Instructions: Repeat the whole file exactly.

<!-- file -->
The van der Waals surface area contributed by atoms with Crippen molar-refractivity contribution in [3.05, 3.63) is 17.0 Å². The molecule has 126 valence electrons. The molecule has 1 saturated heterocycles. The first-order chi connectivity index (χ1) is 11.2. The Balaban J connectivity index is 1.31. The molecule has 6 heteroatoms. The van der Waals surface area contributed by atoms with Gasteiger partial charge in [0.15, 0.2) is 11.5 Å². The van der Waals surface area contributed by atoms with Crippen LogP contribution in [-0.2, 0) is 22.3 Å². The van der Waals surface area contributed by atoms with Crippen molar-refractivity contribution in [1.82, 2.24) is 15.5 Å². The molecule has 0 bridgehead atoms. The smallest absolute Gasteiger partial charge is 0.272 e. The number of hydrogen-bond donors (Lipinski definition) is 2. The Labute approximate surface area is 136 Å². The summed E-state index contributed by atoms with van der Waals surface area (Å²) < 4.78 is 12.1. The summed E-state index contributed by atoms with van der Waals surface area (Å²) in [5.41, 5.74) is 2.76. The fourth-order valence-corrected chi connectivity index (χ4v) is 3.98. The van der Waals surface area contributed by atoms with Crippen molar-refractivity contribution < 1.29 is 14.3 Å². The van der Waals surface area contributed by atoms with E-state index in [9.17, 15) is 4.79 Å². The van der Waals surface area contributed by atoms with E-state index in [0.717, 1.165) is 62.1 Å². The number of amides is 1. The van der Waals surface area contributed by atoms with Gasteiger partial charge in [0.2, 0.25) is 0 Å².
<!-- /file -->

The van der Waals surface area contributed by atoms with Crippen molar-refractivity contribution in [3.05, 3.63) is 17.0 Å². The molecule has 126 valence electrons. The molecule has 1 saturated heterocycles. The first-order chi connectivity index (χ1) is 11.2. The Balaban J connectivity index is 1.31. The molecule has 6 heteroatoms. The van der Waals surface area contributed by atoms with Gasteiger partial charge in [0.15, 0.2) is 11.5 Å². The van der Waals surface area contributed by atoms with Crippen LogP contribution in [-0.2, 0) is 22.3 Å². The van der Waals surface area contributed by atoms with Crippen molar-refractivity contribution in [1.82, 2.24) is 15.5 Å². The molecule has 0 bridgehead atoms. The smallest absolute Gasteiger partial charge is 0.272 e. The number of hydrogen-bond donors (Lipinski definition) is 2. The Labute approximate surface area is 136 Å². The summed E-state index contributed by atoms with van der Waals surface area (Å²) < 4.78 is 12.1. The summed E-state index contributed by atoms with van der Waals surface area (Å²) in [5.41, 5.74) is 2.76. The fourth-order valence-corrected chi connectivity index (χ4v) is 3.98. The van der Waals surface area contributed by atoms with Crippen molar-refractivity contribution < 1.29 is 14.3 Å². The van der Waals surface area contributed by atoms with E-state index in [9.17, 15) is 4.79 Å². The van der Waals surface area contributed by atoms with E-state index in [0.717, 1.165) is 62.1 Å². The number of amides is 1. The van der Waals surface area contributed by atoms with Gasteiger partial charge in [0.2, 0.25) is 0 Å².